SX FOR ST
Your SX212 will also work with your ST No special cables or adapters are necessary-just use a standard modem cable and plug it into the ST's modem port.
On the ST, the SX212 can be used with any terminal program which supports a Hayes-compatible modem. Using the ST, we successfully tested the SX212 with Flash and several types of VT-52 emulators. Finally, we used the SX212 and FoReM-ST software (Comnet Systems) to create and control a BBS.
Atari's SX212 modem appears almost suspiciously competent. The $99.95 SX212 uploads, downloads and runs a BBS as efficiently as Antic's Hayes Smartmodern 1200--which sold for $599!
But although the SX212 costs only a fraction of the Hayes Smartmodem, it is a bit more difficult to live with. The SX212 speaker volume control is located deep within the modem. You need a long, thin screwdriver to adjust it.
The status lights, which let you know what the modem is up to, are dim and difficult to see. Your eyes must be perfectly level with the modem to see any lights.
The SX212 only has one SIO port, so it must be placed at the far end of your chain of peripherals. Because of this limitation, you can't use the SX212 with any other single-port peripheral, such as a program recorder.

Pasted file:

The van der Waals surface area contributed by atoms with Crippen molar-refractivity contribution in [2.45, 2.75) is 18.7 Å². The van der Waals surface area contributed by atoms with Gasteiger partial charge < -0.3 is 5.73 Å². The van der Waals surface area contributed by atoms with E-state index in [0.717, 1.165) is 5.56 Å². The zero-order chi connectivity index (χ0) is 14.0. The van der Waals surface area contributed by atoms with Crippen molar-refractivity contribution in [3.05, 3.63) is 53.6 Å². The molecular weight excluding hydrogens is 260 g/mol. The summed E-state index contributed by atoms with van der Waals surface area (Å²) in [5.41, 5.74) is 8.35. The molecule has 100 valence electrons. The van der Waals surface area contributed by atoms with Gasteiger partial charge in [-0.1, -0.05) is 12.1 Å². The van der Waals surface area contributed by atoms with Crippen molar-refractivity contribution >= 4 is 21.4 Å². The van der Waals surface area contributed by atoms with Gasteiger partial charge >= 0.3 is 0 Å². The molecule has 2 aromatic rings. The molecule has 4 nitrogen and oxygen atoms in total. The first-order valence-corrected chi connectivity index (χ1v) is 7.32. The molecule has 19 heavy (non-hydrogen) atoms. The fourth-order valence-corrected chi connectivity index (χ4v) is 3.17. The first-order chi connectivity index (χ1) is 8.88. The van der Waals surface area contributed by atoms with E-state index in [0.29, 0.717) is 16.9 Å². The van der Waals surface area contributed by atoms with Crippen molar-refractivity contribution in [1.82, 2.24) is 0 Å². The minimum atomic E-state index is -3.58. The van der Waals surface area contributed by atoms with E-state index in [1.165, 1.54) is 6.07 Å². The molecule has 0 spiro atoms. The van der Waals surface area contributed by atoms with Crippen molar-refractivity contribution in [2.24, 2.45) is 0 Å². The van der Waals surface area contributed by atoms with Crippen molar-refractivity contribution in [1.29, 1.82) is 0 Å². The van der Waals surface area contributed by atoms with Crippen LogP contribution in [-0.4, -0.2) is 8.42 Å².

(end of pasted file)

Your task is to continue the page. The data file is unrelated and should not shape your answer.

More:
Documentation for the SX212 is adequate for a telecommunications novice, but there is very little for the serious programmer, and there is no documentation for the SX212's handier. The manual is a 51-page guide to installing the SX212 and using its command set.
Still, despite any imperfections, at only $99.95 the SX212 is an unbeatable
value for any Atari computer owner.
1133 Commercial Way
Albany, OR 97321
(503) 967-9075 (orders)
(503) 967-9081 (technical support)
$199.95 with cables and software
CIRCLE 205 ON READER SERVICE CARD
Reviewed by GREGG PEARLMAN
The SupraModem 2400 direct-connect 300/1200/2400 baud modem has now been used extensively at Antic and we haven't had any trouble with this hardware except on 2400 baud uploads; and downloads, which can probably be blamed on the telephone line noise you'll inevitably encounter at 2400 baud.
The SupraModem 2400 is one inch high, 4 5/8 inches wide and 6 1/2 inches long. it can be stacked easily on the back of the SupraModem, from left to right, you'll find a nine-volt power jack, a female RS-232C serial port, a "line" socket for the provided telephone cable and a "phone" socket for your telephone.
The SupraModem 2400 comes with a 64-page manual that extensively covers the controls, commands, configurations, S registers, auto-dialing and auto-answering, diagnostic tests, result codes, FCC rules and more.